“This individual has taught physics and AP physics for over nine years,” Ms. Gierasch said. “We are confident he has personal and instructional skills needed to support success.”

But some parents said waiting nearly a month for a full-time replacement teacher wouldn’t cut it.

“To go without one month of properly learning about AP Physics is unacceptable,” said Katie Thomas, who has two sons, one of whom is a current senior. “I don’t know how a new teacher will be perceived by the students, but if it’s like the way it’s working right now, it’ll be a while before the kids can actually learn in that class.”

Ms. Gilbert added: “I have lost faith in this administration.”

Six current members of the Mattituck varsity baseball team spoke during the meeting. They said Mr. DeCaro has not only led the team to success, but they excel academically because of him.

“He pushes us to be the best … Whether it’s in the weight room, whether it’s at practice when we’re going over fundamentals,” said Tyler C. Olsen, a varsity player and AP physics student.

The audience gave the boys a standing ovation after they had all finished speaking.

Sean McDonald, a current AP physics student and member of the varsity baseball team, said he started an internal petition to support his teacher. He received 200 signatures in four days, representing a large percentage of the current high school enrollment.

“With their signatures, these students would depict that they support my physics teacher, and that they disagree with your choice to remove him,” he said. “You represent us, as a community — don’t let us down.”

Jon Lisowy, a current varsity baseball player and student, said he and a classmate compiled a video of 37 alumni and current students defending Mr. DeCaro. He asked the board to present it at the board meeting, but they respectfully declined. Mr. Anderson answered him directly and reassured Jon that all board members would view his video individually.

Kathy Perivolaris, whose son Marcos was a captain on the 2015 state championship team, read a letter her son had written, where he asked that if Mr. DeCaro doesn’t return, the championship banners from their year be removed out of respect for the coach that led them to victory.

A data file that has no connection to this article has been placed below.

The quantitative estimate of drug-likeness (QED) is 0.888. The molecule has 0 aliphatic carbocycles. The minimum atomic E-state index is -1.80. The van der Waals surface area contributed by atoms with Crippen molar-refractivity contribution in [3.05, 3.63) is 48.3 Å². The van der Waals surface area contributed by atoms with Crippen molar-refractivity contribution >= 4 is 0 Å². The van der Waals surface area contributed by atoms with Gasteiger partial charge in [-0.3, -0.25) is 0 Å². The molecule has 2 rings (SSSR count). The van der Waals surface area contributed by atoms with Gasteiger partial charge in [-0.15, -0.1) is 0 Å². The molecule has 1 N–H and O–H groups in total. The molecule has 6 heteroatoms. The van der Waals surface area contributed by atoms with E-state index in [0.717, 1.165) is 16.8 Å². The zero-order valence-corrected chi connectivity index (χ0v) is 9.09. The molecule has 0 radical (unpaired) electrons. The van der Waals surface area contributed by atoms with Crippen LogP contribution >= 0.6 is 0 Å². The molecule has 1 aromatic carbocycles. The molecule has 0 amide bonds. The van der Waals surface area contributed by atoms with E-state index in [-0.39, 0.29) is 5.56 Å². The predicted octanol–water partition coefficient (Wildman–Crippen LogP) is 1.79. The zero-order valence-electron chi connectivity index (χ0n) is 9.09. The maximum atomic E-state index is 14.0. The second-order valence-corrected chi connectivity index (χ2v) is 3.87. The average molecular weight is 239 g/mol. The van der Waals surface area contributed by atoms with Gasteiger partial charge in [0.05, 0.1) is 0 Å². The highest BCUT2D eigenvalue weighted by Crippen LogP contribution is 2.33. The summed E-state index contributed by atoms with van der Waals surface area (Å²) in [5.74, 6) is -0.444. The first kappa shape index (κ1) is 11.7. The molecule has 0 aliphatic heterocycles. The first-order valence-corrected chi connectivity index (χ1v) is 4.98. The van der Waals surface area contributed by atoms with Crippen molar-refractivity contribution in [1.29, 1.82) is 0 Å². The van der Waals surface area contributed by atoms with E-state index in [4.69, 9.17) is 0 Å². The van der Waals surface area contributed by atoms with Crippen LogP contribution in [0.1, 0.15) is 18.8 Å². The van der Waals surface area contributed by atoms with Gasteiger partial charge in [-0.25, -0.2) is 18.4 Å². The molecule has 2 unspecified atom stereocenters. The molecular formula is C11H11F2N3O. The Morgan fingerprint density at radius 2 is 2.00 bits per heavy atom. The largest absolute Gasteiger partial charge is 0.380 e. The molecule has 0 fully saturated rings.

Some parents in attendance described the board’s decision as an attack on teachers. Bridget Marine, who has four kids in the district, said the choice to stand up for Mr. DeCaro represents a fight for all teachers.

“We are fighting for all teachers, not just our favorite,” Ms. Marine said. “But he deserves the best.”

Kathleen Delaney, a grandmother of two boys at Cutchogue East, said: “Many of us do not know the facts. We as parents have a right to know.”

Other students spoke about having Mr. DeCaro as a teacher, and said a lot of his “wacky” and “memorable” quirks would be lost if they don’t bring him back to the district.

“He made me look forward to school,” said 2018 graduate Cassidy Bertolas. “Seniors need him to make memories.”

Another student described Mr. DeCaro as “a Mattituck tradition.”

Marguerite Kitz, a longtime teacher at Wading River Elementary School, said removing Mr. DeCaro has jeopardized the quality of the community. Her son, Jack, who was a student at Mattituck, she said, loved Mr. DeCaro.

“He has this sense of community that we moved here for,” she said. “It would be so sad to lose our incredible sense of community … I am proud to say that I live in Mattituck. I don’t want that to change.”

Top photo caption: From left, Christopher Nicholson, Bridget Marine and Lauren Gilbert were among the speakers at Thursday’s meeting. (Credit: Kate Nalepinski)